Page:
Depart westwards to Mongar leisurely in the morning. As we descend into the valley of the Kuri Chhu we pass extensive cornfields and at the valley floor rice terraces and tropical fruits such as mango and pineapples flourish. When travelling though eastern Bhutan the dominant language is Sharchop different enough from Dzongkha that eastern and western Bhutanese usually have to use English or Nepali to communicate. The towns between western and eastern Bhutan also differ. In western Bhutan most towns are situated in valleys but in eastern Bhutan most towns, including Mongar, are at the tops of hills or ridges. 

Mongar Dzong – Although built in the 1930s and one of Bhutan’s newest dzongs, it is constructed in the same way as all earlier dzongs, without plans or nails. However unlike the earlier Dzongs, that are located in strategic positions, Mongar Dzong is located on a small gentle slope just above the town. A visit to Mongar Dzong shows one how traditional Bhutanese architecture has continued to thrive through the centuries.

Day 5

Mongar to Bumthang

Due to the regular road blocks and landslides between Trongsa and Bumthang, Druk Asia will not be conducting tours to Bumthang between Jun - Sep 2018

The drive between Mongar & Jakar is one of the most spectacular drives in the country. When crossing the Thrumsing La (Bhutan’s highest pass at 3,800m) we are now officially departing eastern Bhutan. The drive across the Thrumshing La pass and the subsequent descent from high altitude pine forest to lush pastures is long and at times tiring, the constant natural vegetation variation and change makes it one of the most exciting drives here in the country.Enroute visit the Ura valley, the highest valley in Bumthang and believed by some to have been the home of the earliest inhabitants of Bhutan. It allows us an insight into how the central Bhutanese live. The cobbled streets of the traditional village of Ura give a medieval feel. The old women of this region still wear sh2,6eepskin shawls on their backs which double as a blanket and cushion.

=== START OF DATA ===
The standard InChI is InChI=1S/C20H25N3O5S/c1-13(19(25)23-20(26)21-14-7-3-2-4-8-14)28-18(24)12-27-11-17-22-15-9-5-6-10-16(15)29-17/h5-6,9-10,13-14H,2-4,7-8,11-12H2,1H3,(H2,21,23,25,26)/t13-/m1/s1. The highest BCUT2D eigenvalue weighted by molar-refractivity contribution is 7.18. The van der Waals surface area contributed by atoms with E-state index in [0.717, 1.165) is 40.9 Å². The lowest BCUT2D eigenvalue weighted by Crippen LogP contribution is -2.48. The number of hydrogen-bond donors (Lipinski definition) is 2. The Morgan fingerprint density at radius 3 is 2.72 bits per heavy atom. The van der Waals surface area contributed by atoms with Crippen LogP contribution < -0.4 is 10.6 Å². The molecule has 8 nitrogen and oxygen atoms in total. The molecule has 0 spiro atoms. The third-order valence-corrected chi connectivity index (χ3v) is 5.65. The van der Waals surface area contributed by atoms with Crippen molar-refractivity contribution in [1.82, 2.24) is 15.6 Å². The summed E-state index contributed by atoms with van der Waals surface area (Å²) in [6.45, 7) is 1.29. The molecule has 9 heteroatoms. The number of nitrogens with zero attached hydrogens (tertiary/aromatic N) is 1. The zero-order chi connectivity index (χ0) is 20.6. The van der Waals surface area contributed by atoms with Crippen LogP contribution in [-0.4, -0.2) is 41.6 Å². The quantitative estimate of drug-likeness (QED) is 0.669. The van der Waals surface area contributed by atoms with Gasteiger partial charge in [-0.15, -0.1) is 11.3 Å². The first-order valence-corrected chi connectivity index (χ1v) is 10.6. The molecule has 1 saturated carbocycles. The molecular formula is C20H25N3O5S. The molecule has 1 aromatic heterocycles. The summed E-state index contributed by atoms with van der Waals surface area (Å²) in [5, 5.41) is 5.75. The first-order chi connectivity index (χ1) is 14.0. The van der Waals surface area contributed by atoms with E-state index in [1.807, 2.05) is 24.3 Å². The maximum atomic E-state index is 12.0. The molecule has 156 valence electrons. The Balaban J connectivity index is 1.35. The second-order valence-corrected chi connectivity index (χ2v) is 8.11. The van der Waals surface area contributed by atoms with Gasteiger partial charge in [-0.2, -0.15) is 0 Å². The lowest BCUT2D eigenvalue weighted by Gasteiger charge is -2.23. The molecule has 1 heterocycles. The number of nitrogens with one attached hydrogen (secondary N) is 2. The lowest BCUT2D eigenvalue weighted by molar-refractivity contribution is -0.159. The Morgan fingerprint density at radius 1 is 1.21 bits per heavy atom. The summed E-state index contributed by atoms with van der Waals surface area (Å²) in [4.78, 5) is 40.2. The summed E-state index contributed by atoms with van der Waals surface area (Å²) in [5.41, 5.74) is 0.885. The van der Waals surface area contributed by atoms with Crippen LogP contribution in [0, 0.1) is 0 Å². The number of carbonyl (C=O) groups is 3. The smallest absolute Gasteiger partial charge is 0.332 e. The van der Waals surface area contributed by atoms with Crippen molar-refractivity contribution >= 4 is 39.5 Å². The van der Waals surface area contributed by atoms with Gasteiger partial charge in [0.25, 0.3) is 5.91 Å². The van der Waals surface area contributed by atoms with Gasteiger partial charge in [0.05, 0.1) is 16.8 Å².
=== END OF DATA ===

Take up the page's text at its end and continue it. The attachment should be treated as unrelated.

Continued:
Day 6


Due to the regular road blocks and landslides between Trongsa and Bumthang, Druk Asia will not be conducting tours to Bumthang between Jun - Sep 2018

This is one of the most spectacular valleys in Bhutan and also the heartland of Buddhism in Bhutan. It is an area with a wide variety of fauna and flora. The Guru Rinpoche and his lineage of Tertons (treasure finders) making Bumthang his home have led to more than 40 temples being built in this peaceful valley.

In the morning, we will hike to the Tamshing Goemba, built in 1501 by the Buddhist saint Pema Lingpa. We will also visit Kurjey Lhakhang (left-bottom), one of the most sacred monasteries in Bhutan. Built by the Guru Rinpoche in 1652, it houses a rock with his body imprint. Legend has it that Guru Rimpoche manifested as a Garuda to defeat the demon Shelging Karpo who had taken the form of a white lion.

We will also visit Jambay Lhakhang, built in 659 by Tibetan King Sontsen Gampo to pin down a demons who was obstructing the spread of Buddhism. Come October, the Jambay Lhakhang Drup is one of the most colourful festivals in Bhutan.

Jakar Dzong - pitched on a high ground overlooking the town junction, it was built as monastery in 1549 by the great grandfather of the Zhabdrung. It is now used as the administrative center for Bumthang district.

In the afternoon, we will hike up to Thangbi Valley, crossing a suspension bridge to visit the Thangbi Lhakhang built in the 14th century via an unpaved road.

Day 7


Due to the regular road blocks and landslides between Trongsa and Bumthang, Druk Asia will not be conducting tours to Bumthang between Jun - Sep 2018